Tuesday, June 11, 2013

The beauty myth

In case I sounded like I am googly-eyed about having kids in the previous posts and entirely clueless to the challenges and reality of them, I am not. I think that even if they don't read them till much later, I would like, on record some affirmation of why we enjoy them, challenges notwithstanding.

And challenges, there are many.

The biggest challenge with having girls, actually having boys too is to make sure they grow up with a good head on their shoulders. And I'm not talking about academic achievement here.

Packrat and I agree on how we don't want Jordan to grow up focusing on being pretty. As it is, with people telling her that she is 'beautiful' and 'such a princess', she is already very concerned about it. When Muffin swiped her on her face some time back and actually broke skin, it wasn't the pain or the blood that upset her; it was whether or not she was still pretty and whether or not she could get married. Some people think that I am an inherent contradiction because I enjoy the fact that she does pretty things, like ballet and art and I actually insist that she dresses properly. But there is a difference here. With ballet, art and all the pretty things both she and I enjoy, it is about teaching her to appreciate the beauty of it, the beauty of things around her (which has she a great inclination for) and not about her per se. Thankfully, she seems to know that the make up is part of the performance and the make belief.

Many around her love to indulge in her prettiness. Yesterday, she was having a conversation with an adult about her being gorgeous. I asked for her not to be called that. Of course, I got a "WHY?"

I think from Jordan's point of view, it might have sounded as if her mommy didn't think much about how she looked.

Dear Sweetheart, I was in no way saying that you weren't pretty or commenting on your looks.

The reasons why I have an issue with gorgeous which in itself means "dazzingly beautiful" or words like 'beautiful' and 'pretty' are as follows.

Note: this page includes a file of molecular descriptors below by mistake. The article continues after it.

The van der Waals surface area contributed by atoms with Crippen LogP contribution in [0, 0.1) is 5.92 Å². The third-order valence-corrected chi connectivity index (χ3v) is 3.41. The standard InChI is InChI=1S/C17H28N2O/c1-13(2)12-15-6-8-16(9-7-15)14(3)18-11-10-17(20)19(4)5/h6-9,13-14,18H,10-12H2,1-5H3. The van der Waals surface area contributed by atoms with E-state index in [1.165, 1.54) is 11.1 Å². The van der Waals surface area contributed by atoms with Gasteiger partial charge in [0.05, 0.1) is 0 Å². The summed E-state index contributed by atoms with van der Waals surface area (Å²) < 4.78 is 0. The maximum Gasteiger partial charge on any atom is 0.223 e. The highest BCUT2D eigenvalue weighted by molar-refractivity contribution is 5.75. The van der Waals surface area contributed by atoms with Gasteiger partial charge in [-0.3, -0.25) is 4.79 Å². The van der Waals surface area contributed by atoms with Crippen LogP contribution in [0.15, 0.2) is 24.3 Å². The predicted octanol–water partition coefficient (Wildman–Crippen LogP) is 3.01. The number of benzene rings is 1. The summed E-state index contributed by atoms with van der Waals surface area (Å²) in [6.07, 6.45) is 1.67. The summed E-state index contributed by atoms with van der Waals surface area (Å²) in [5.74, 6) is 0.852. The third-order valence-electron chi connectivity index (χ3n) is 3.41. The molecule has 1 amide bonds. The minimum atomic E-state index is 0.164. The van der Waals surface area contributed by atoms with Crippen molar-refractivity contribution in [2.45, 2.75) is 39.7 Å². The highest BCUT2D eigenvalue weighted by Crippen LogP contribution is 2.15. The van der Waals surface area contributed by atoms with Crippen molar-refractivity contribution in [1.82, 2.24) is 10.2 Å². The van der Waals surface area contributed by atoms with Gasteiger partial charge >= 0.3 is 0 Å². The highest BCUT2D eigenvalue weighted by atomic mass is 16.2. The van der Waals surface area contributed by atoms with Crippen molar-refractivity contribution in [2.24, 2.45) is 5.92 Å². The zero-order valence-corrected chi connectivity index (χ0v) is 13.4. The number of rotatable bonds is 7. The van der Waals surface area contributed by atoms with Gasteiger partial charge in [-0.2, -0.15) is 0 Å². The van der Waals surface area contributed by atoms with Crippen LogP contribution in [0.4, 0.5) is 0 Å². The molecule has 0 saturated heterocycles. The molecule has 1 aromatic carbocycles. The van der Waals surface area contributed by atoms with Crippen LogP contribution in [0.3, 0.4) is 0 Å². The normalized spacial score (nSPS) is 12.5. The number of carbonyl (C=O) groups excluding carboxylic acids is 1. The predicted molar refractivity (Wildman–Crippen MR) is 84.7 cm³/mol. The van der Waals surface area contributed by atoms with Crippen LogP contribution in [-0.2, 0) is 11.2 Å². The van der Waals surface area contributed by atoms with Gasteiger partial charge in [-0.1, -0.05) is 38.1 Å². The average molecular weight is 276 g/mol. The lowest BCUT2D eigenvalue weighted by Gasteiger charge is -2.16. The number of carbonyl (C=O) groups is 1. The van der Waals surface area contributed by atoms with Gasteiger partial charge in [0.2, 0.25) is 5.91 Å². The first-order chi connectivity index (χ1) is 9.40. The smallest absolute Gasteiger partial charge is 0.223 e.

1. If she goes away thinking, at 6 that she is 'dazzingly beautiful', what will her standards be when she is 12 or 18 or 24? And even then, should any girl be growing up with aims of becoming even more beautiful? Semantically, it's got to do with the idea of the extreme superlatives so early on. Tangentially, it's got like telling a kid who swipes a paint brush across a canvas that he's Picasso.

2. The constant complimenting of her looks will reinforce 'beauty' as part of her identity. Who is Jordan? She is a pretty girl. The danger of that happening is that one day someone may tell her otherwise and her whole world and self-confidence will crumble around her. While her father and I and her uncles will fight to yank off the head of anyone who says that to her, girls can be mean and there's no stopping what they can say. What we can do is to mediate the amount of damage such things will have on her.

3. Beauty shouldn't be the most important thing to her. I want her to learn what the world sees of her, and I'd be kidding myself if I said that wasn't important, is about carriage, about how she puts herself together and what comes out of her mouth from her brain and heart as well as how it actually comes out.

4. My last reason has got to do with boys and Packrat. Packrat gets panic attacks thinking about Jordan as a teenager. As is, she is disarming and charming and she goes up to everyone and makes friends. He worries about the boys that will come knocking and the fact that Jordan will smile beatifically at them. He wants that to happen as late as possible. And one way that we can think of to delay the inevitable is to teach her that there are other things that are praiseworthy and to bask in. As a teenager, it isn't going to be us or her family that she is going to seek approval from. And she will need to seek affirmation on what she deems as important in her life. Woe is Packrat if she is going to be out there seeking affirmation for beauty because the boys that will give it to her, will be given too much time of day. And that's how boys get invited into the equation.

So, for those reasons and more, we try very hard to debunk the beauty myth with her.

When Jordan posed like this, we told her in no uncertain terms, "no, that's not how you stand for a photograph." Of course, I added that she looked like a North Asian tourist which totally went over her head.

I like what was said in this article about how to talk to girls and I am glad that Jordan does indeed loves books and loves talking about them and drawing parts of them out. I am glad that she has more interests that go beyond just pretty dolls and princesses although they do feature.


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  1. I completely agree! I cringe every time my girl wears a nice dress somewhere and someone says, "wow, you look so pretty today!" the minute they see her ...

  2. Hmmm... I'm not really sure how this should work. (And thankfully I only have one daughter.)

    I do think that there are two important lessons that girls need to learn about their looks: 1. That they are beautiful, in their own way. Sometimes it takes someone (or many people) telling them that for them to believe it themselves. 2. That one day a few people might think differently, and it doesn't matter as long as you love who you are.

    I think it's only when they've learned lesson #2 that they can stop obsessing over their looks and start living. I'm speaking from personal experience, of course! :)